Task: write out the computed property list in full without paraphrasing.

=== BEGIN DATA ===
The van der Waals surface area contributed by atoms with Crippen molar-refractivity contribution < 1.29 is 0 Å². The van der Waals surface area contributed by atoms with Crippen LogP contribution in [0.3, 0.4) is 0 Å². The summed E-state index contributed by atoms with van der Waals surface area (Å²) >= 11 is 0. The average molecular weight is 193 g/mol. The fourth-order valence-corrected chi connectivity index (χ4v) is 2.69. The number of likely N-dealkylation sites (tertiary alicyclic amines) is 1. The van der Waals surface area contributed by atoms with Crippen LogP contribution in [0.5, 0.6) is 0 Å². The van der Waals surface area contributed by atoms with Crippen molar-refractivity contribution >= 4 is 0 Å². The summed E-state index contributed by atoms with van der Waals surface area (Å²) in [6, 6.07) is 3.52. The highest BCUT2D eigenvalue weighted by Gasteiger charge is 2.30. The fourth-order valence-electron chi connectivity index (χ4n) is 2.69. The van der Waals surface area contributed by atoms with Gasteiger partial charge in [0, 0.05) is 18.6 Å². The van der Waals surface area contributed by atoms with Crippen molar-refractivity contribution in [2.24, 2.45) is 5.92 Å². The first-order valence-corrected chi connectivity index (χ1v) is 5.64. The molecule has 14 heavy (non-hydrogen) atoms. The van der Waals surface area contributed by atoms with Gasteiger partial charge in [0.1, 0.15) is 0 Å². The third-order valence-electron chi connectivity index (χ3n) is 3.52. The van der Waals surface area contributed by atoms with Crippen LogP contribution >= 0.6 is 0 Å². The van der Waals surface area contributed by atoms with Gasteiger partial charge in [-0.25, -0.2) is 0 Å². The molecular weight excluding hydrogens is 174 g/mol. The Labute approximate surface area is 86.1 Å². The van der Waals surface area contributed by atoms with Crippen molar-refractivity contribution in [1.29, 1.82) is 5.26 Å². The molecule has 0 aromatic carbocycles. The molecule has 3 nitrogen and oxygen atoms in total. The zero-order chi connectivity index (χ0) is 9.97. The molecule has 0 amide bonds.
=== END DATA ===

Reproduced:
The van der Waals surface area contributed by atoms with Crippen molar-refractivity contribution < 1.29 is 0 Å². The van der Waals surface area contributed by atoms with Crippen LogP contribution in [0.3, 0.4) is 0 Å². The summed E-state index contributed by atoms with van der Waals surface area (Å²) >= 11 is 0. The average molecular weight is 193 g/mol. The fourth-order valence-corrected chi connectivity index (χ4v) is 2.69. The number of likely N-dealkylation sites (tertiary alicyclic amines) is 1. The van der Waals surface area contributed by atoms with Crippen LogP contribution in [0.5, 0.6) is 0 Å². The van der Waals surface area contributed by atoms with Crippen molar-refractivity contribution >= 4 is 0 Å². The summed E-state index contributed by atoms with van der Waals surface area (Å²) in [6, 6.07) is 3.52. The highest BCUT2D eigenvalue weighted by Gasteiger charge is 2.30. The fourth-order valence-electron chi connectivity index (χ4n) is 2.69. The van der Waals surface area contributed by atoms with Gasteiger partial charge in [0, 0.05) is 18.6 Å². The van der Waals surface area contributed by atoms with Crippen molar-refractivity contribution in [2.24, 2.45) is 5.92 Å². The first-order valence-corrected chi connectivity index (χ1v) is 5.64. The molecule has 14 heavy (non-hydrogen) atoms. The van der Waals surface area contributed by atoms with Gasteiger partial charge in [0.1, 0.15) is 0 Å². The third-order valence-electron chi connectivity index (χ3n) is 3.52. The van der Waals surface area contributed by atoms with Crippen LogP contribution >= 0.6 is 0 Å². The van der Waals surface area contributed by atoms with Gasteiger partial charge in [-0.25, -0.2) is 0 Å². The molecular weight excluding hydrogens is 174 g/mol. The Labute approximate surface area is 86.1 Å². The van der Waals surface area contributed by atoms with Crippen molar-refractivity contribution in [1.29, 1.82) is 5.26 Å². The molecule has 0 aromatic carbocycles. The molecule has 3 nitrogen and oxygen atoms in total. The zero-order chi connectivity index (χ0) is 9.97. The molecule has 0 amide bonds.